Rich Barton on Twitter Today we let our team know they have flexibility to work from home (or anywhere) through the end o… 2020-04-29 14-48-00.
Meanwhile, Jason Aten writes that even the behemoth, Microsoft, believes that remote work isn’t going to disappear once we emerge from the current situation.

Investors, many that used to believe that every key person needed to work from the same location, have altered their beliefs in today’s new reality.

This tweet from investor Jeff Morris is a great example:

As I type this, a number of companies are collecting data to learn just how far along the curve we are from remote work as a novelty to remote work becoming the way most of us work going forward.

We’re trying to find out how productivity has changed with most employees working remotely. We want to know whether people feel that remote work has improved or reduced their quality of life. We hope to get an idea of the annual savings companies expect to realize by eliminating the cost of maintaining some of the most expensive office space on earth, and we’ve been monitoring the shift in total payroll expense as a result of companies leveraging remote talent in geo-arbitrage regions.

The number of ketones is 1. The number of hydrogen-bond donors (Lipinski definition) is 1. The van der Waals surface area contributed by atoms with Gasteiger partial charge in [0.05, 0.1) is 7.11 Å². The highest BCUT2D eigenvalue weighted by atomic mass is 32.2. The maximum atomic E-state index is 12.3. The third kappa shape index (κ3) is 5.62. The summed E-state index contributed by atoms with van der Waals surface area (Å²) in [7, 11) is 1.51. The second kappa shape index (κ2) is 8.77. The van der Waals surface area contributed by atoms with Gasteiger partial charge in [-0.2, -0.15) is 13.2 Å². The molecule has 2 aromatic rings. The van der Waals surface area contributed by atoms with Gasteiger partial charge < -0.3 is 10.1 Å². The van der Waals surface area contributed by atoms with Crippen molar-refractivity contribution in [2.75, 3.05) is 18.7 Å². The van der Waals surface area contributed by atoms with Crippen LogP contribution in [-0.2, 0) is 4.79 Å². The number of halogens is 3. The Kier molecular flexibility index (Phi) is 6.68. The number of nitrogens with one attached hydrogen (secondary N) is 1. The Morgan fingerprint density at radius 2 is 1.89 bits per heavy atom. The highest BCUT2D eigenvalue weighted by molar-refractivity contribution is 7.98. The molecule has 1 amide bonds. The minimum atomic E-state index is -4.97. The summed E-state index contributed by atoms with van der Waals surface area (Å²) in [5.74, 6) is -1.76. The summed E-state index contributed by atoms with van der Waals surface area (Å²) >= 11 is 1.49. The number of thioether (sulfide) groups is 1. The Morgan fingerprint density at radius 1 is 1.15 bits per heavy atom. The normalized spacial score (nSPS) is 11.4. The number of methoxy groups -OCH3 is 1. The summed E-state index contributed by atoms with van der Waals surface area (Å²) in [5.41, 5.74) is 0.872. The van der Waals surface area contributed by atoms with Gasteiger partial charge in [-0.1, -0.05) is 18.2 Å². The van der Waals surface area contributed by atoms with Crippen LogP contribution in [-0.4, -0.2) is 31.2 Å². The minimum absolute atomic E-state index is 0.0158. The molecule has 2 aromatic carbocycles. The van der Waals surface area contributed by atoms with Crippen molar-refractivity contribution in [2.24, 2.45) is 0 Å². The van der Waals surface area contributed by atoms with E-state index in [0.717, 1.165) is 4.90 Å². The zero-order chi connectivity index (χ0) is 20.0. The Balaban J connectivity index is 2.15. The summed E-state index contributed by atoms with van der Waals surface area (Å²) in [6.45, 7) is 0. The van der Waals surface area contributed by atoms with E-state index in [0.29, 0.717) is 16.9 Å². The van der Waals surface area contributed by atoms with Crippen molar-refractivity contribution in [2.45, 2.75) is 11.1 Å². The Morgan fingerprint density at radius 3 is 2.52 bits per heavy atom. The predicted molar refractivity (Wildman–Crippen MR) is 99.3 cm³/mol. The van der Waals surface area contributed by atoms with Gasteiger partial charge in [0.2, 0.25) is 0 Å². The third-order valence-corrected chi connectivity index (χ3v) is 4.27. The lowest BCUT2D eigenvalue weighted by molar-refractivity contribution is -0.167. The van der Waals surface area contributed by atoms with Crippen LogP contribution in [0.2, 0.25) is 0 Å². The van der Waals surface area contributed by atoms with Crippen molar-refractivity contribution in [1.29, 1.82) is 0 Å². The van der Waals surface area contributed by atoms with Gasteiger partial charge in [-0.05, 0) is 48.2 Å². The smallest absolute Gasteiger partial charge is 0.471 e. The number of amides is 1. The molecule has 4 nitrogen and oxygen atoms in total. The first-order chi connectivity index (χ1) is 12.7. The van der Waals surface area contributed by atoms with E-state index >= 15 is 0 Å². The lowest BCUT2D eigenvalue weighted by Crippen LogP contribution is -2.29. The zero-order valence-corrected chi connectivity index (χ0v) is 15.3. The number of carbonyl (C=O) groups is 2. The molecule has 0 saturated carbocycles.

While we don’t have answers yet, we have some clear sentiment. Many people won’t go back to the office. Some will appreciate the option to work where they please. CEOs believe they can radically reduce real-estate and salary costs without sacrificing much, if anything, in the performance of their teams.

At Turing, March was the company’s biggest month ever. Demand for skilled, remote-ready engineers has never been higher. And all of a sudden, companies that were remote-reticent have become believers.